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Quiche recipe anyone?


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Showing 26-43 of 43 posts in this discussion
Posted on 22 Jan 2013 14:02:07 GMT
I never put dough on a quiche. I just bake the filling in a ceramic dish and let it go at that. It sets nicely and you don't have the starch and calories of the crust. Bake it till it's done. As the Bikers say about pasta, if you leave out the carbs you can have more of the good stuff!

Posted on 22 Jan 2013 13:22:08 GMT
pixie says:
XXXX!!!

In reply to an earlier post on 22 Jan 2013 13:19:45 GMT
Frenchie says:
oh, OK, thank you. I was doing it right then, for the pizza :)

Posted on 22 Jan 2013 13:14:35 GMT
Bearman says:
No - pizza is cooked from raw with the toppings already on. I think blind baking is just for pastry cases for flan, pies and tarts etc

In reply to an earlier post on 22 Jan 2013 13:10:11 GMT
Frenchie says:
oh thank you Bearman. I have to add baking parchment to the shopping list. I do not have any.
One thought, do we do the same for pizza then? I usually line my pizza dish with the dough and put the topping on top directly and then into the oven, except the cheese that I add at the last minute, but I do not bake blind. Should I do it first too?

Posted on 22 Jan 2013 12:58:36 GMT
Bearman says:
Frenchie - blind baking is when you bake the empty pastry case first before adding the filling. It is a technique used to ensure the base is cooked and crisped which will not happen if you fill a raw pastry case with a wet filling. You line your dish with the pastry, prick it all over with a fork to let stem out, and then line the pastry with baking parchment (make sure you curl this over the edges so that the top edge of the pastry does not get overcooked/burnt). Finally fill the case with something to weigh down the pastry and stop it lifting away from the dish. Typically ceramic balls called baking beads/beans (?) are used, but if you don't have any, use dried beans or rice instead. The bake for about 20 minutes - removing the paper & beans for the last 5-7 minutes to ensure the base is propoerly cooked.

In reply to an earlier post on 22 Jan 2013 12:10:43 GMT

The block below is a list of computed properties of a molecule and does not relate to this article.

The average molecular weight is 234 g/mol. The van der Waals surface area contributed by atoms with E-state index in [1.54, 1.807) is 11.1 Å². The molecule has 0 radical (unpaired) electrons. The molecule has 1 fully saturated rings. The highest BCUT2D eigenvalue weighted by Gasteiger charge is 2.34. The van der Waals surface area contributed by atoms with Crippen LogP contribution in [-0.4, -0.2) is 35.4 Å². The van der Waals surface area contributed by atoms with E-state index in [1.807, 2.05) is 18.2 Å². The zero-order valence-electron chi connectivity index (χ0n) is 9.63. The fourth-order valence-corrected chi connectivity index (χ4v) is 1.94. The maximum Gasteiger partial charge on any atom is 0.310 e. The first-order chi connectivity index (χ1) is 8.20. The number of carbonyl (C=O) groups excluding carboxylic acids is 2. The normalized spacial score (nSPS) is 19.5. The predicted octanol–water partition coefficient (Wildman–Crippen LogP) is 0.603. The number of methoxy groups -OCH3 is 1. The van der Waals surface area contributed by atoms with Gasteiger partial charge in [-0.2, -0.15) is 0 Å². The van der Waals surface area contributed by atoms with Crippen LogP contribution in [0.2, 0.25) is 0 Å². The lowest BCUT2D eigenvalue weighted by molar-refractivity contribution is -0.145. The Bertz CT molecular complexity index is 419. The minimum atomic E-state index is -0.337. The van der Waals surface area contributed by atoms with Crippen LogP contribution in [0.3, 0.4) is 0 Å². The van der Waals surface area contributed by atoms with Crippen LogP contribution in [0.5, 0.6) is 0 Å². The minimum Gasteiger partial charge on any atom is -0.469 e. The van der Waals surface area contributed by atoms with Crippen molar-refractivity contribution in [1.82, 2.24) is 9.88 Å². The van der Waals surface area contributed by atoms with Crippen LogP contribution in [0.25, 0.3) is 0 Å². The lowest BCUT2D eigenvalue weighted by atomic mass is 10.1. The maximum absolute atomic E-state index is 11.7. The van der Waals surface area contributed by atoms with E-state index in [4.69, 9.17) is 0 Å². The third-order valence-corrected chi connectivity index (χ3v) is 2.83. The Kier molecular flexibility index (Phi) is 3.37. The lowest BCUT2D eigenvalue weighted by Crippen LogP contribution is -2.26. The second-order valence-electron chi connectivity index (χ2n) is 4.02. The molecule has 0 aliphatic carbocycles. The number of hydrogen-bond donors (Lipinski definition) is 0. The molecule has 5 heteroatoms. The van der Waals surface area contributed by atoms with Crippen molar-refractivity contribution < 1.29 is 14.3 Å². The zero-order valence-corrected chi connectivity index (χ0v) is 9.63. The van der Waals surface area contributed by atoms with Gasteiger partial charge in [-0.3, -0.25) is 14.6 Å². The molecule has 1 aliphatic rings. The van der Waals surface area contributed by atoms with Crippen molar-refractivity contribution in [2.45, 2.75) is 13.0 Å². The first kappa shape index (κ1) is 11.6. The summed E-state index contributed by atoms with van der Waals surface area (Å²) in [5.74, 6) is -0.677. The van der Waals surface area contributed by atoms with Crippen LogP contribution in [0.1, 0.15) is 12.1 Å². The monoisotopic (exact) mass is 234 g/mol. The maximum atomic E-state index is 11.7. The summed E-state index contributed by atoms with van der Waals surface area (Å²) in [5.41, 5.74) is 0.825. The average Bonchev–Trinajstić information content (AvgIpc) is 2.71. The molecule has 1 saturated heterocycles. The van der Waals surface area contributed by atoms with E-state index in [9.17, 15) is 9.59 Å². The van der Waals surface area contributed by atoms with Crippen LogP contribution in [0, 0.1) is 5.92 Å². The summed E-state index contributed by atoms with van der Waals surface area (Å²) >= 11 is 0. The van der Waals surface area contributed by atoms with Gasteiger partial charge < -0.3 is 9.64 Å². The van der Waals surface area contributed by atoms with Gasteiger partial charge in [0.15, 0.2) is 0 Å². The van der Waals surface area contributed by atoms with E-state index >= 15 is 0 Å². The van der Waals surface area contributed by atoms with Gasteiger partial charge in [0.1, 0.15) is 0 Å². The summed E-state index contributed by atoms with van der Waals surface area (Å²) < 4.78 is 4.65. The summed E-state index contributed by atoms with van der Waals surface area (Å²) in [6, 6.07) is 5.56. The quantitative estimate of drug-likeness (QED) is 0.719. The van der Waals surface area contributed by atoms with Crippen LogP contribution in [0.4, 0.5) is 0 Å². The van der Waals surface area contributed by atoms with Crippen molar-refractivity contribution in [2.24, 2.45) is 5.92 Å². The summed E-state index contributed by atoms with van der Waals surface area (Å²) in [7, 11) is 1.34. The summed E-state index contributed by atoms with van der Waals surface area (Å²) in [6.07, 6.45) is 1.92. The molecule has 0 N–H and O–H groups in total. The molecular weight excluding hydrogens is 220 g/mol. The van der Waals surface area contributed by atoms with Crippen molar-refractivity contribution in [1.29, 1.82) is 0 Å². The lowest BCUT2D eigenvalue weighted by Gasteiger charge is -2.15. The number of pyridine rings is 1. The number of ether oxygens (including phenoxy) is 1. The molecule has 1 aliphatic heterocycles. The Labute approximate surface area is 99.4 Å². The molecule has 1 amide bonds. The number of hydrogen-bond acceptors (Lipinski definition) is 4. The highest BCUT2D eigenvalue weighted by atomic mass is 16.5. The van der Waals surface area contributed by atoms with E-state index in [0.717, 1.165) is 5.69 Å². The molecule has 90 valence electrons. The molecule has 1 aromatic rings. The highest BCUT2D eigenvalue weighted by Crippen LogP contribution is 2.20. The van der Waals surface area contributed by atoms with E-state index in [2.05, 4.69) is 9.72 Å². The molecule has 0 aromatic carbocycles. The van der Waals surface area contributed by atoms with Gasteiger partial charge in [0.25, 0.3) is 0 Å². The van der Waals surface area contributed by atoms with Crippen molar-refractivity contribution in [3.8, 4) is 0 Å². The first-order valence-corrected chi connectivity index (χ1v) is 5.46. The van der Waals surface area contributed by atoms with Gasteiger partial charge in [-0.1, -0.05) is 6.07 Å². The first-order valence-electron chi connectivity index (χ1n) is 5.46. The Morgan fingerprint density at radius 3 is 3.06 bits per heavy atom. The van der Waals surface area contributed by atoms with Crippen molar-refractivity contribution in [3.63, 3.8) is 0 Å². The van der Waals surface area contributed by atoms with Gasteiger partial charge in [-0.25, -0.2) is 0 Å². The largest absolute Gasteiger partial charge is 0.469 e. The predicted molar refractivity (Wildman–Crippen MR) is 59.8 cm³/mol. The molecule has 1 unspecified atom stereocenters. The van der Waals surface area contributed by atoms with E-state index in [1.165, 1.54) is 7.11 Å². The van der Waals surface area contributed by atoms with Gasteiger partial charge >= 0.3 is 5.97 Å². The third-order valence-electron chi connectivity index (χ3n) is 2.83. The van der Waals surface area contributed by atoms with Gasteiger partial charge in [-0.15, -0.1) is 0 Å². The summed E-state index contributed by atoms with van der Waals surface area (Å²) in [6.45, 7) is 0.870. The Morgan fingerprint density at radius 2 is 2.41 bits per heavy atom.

Frenchie says:
Simple fare? I wonder, my dear Cooking, how it is when you decide to do ''the works''..
Thank you for the recipe. It does not sounds so difficult. I will try this, with butter, not lard. But I realised that my quiche dish has been broken and not replaced, so, I'll have to go out and get a new one. Poundland should have some.
I am not good at baking, so, what is baking blind, please?

In reply to an earlier post on 21 Jan 2013 21:44:50 GMT
Any time Ivan, you,re welcome.xxx

In reply to an earlier post on 21 Jan 2013 21:41:38 GMT
This is what I do Ivan, part boil your spuds, no peeling required, I use a waxy potato, but your favourites will do. In the meantime sauté about half an onion in a little olive oil to soften. When cooled cut your potatoes into equal sized small pieces....what I do is use small new charlottes and cut them in half, but make it upas you go along. Put potatoes, onions, lardons or streaky bacon in a roasting pan, stick whole cloves of garlic in the pan pushed in between the potatoes, I use 2/3 but you choose. Drizzle with olive oil, sprinkle with rosemary sea salt and voila, all done. Hot oven, about 200* c or 220 for a out 45 minutes to an hour depending on how crisp and crunchy you want them. Dave likes the burny bits so I overcook them a bit for him. Fish out the cloves of garlic. Make too many....on purpose and you have the basis of another meal with the leftovers....even better reheated the next day. Enjoy.

In reply to an earlier post on 21 Jan 2013 21:30:21 GMT
Ivan says:
I wish!!

In reply to an earlier post on 21 Jan 2013 21:28:50 GMT
Charlie says: